(Note: There is so much bad news in telling the Peak Oil story that we thought we would lighten things up a bit with a little satire. Ed.)
Paris – November 19, 2010
The International Economics Agency today released its World Income Outlook, which predicts a 564 percent increase in the median world income over the next three months. IEA Chief Economics Officer Brandon Blighted explains, “Our meticulous research clearly shows that an overwhelming majority of people, especially the Chinese, want more money – a lot more, in fact. With demand for income rising, it appears that the economy has little choice but to produce more well-paying jobs and excessive bonuses. That’s what we‘re assuming, anyway.”
According to IEA‘s projections, and despite a combined under- and unemployment rate of 17.6 percent in the US in October, the yearly median world income will increase from 5,000 to 27,500 in the next three months, with the median income for American households increasing from 30,500 to 167,000. When asked what currency the figures are in, IEA spokesperson Hope Hillston laughed. “Dollars, yuan, pesos, euros, what’s the difference? It’s all money.”
IEA authors divided the skyrocketing income gains into several categories. The “Existing income from existing jobs” category has been steeply declining for the last several years, with average continuing declines projected at 8.3 percent. The largest category, “Projected income from currently non-existent jobs,” steadily increases to compose an astronomical 90 percent of income by the year 2020, when the average Chinese peasant will be making 95,000.
Some people reported confusion surrounding the charts. “I don’t get it,” engineering student Jon Sherwood said. “Are they saying that cushy jobs will magically appear just because people want money? Did they take their methodology straight from The Secret, or has someone been dropping a few too many hits of acid before work?”
However, economic experts were confident in the Outlook. “Your average schmo on the street doesn’t appreciate the intricacies of economic forecasting, especially the part where we examine bloody eviscerated pig entrails,” commented Economics Professor Phillipson Lumpy Jr., of Wharton University. “But as I always say, why look a gift horse in the mouth? I can have complete confidence in this fantastically optimistic report without bothering with any nitpicky factual discussions. Let’s pop open the bubbly, shall we? Jeeves!”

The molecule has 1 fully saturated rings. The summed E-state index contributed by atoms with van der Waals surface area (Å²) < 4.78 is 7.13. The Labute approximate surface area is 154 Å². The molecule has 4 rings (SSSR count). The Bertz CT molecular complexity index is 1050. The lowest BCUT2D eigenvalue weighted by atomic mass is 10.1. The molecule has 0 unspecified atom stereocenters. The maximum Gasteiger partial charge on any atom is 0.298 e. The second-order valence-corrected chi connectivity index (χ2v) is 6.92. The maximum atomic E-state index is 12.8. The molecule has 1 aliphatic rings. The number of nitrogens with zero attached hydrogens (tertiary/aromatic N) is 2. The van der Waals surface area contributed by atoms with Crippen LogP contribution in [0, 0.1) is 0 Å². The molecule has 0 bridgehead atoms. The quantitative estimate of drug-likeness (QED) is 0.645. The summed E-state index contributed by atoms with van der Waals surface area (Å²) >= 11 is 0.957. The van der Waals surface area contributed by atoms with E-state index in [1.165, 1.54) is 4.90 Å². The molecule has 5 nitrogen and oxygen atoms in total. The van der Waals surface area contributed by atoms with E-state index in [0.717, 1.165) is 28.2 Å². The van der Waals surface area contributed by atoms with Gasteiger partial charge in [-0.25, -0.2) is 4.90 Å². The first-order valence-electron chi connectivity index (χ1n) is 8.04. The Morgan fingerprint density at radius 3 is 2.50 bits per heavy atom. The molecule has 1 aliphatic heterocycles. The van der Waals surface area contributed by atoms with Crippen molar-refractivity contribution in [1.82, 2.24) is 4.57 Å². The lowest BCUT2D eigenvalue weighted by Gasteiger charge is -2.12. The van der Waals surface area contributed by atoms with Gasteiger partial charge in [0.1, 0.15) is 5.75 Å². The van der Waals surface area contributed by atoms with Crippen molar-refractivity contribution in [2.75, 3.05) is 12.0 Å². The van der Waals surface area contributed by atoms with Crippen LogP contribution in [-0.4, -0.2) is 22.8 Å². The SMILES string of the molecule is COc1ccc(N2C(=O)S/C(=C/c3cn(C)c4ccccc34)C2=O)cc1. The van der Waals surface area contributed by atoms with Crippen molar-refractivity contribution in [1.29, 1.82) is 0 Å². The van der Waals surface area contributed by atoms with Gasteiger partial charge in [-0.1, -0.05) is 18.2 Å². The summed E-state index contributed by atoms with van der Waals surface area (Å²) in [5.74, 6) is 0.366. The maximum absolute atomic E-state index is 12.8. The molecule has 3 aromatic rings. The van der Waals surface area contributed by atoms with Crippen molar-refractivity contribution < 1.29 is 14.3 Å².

Government officials were visibly relieved by the report, which seemed to temporarily alleviate mounting demands from constituents to “do something, as long as it doesn‘t involve austerity,” about the failing economy. Most members of Congress were reluctant to discuss the details surrounding the “Unconventional income” category, which is rumored to consist mostly of organ sales, gambling, and infant surrogacy. However, many Congresspersons appeared confident in report predictions that the economy will indeed produce heretofore undiscovered, yet incredibly lucrative, careers from new technological advancements in the next three months.
Congresswoman Barbara Baker (D-CA) was especially exuberant. “Look at the possibilities for upper middle-class jobs… Moon Base construction engineers, hydrogen car marketing managers and Fountain of Youth® development chemists. Just think what we can do with the payroll, income and sales taxes from these new industries! I can’t wait to build some much-needed highways. And a corn ethanol processing plant!”
Alternatively, analyst Stefan Stanislavsky at the Association for Economists Waking up and Smelling the Coffee (AEWUSTC) was openly skeptical. “In many ways, this report is an improvement over prior years: at least now the IEA is not predicting a $5.5 million median income like it did in 2006. Unfortunately, we don’t believe that a 1,347,000 percent increase in hedge fund managers is a viable way to grow the economy. And frankly, the inclusion of $48,500 quarterly bonuses for Burger King cashiers seems somewhat unrealistic. If that happens, I’ll eat my hat.”
Inside sources at the International Economics Agency expressed reservations about the jubilation surrounding the Outlook. “I’m not sure the mainstream media really understands the implications of the whole ‘income from existing jobs has peaked and we‘re not sure what will fill the gap’ thing. I’m a little disappointed, because I thought someone might get the hint from the category we named ‘Income generated when monkeys fly out of my butt,’ but evidently not. Maybe they just haven’t seen Wayne’s World.”
He confided, “When reading this report, crank up your bulls*^t detector by about five notches. Then crank it up another ten. That’s where it should be when you start interpreting projections we created specifically to keep from getting lynched by a pitchfork-wielding, suit-wearing mob, while still trying to avoid frying in Hell for perpetuating the assumption that we can indefinitely expand the economy.”
The IEA insider added, “It’s a tough balancing act, kind of like mud-wrestling three rabid pitbulls while playing a Tchaikovsky violin concerto. Seriously, man – I’m freaking exhausted.”
Christine Patton is co-chair of Transition OKC in Oklahoma City, www.goinglocalokc.org, and author of the Peak Oil Hausfrau blog.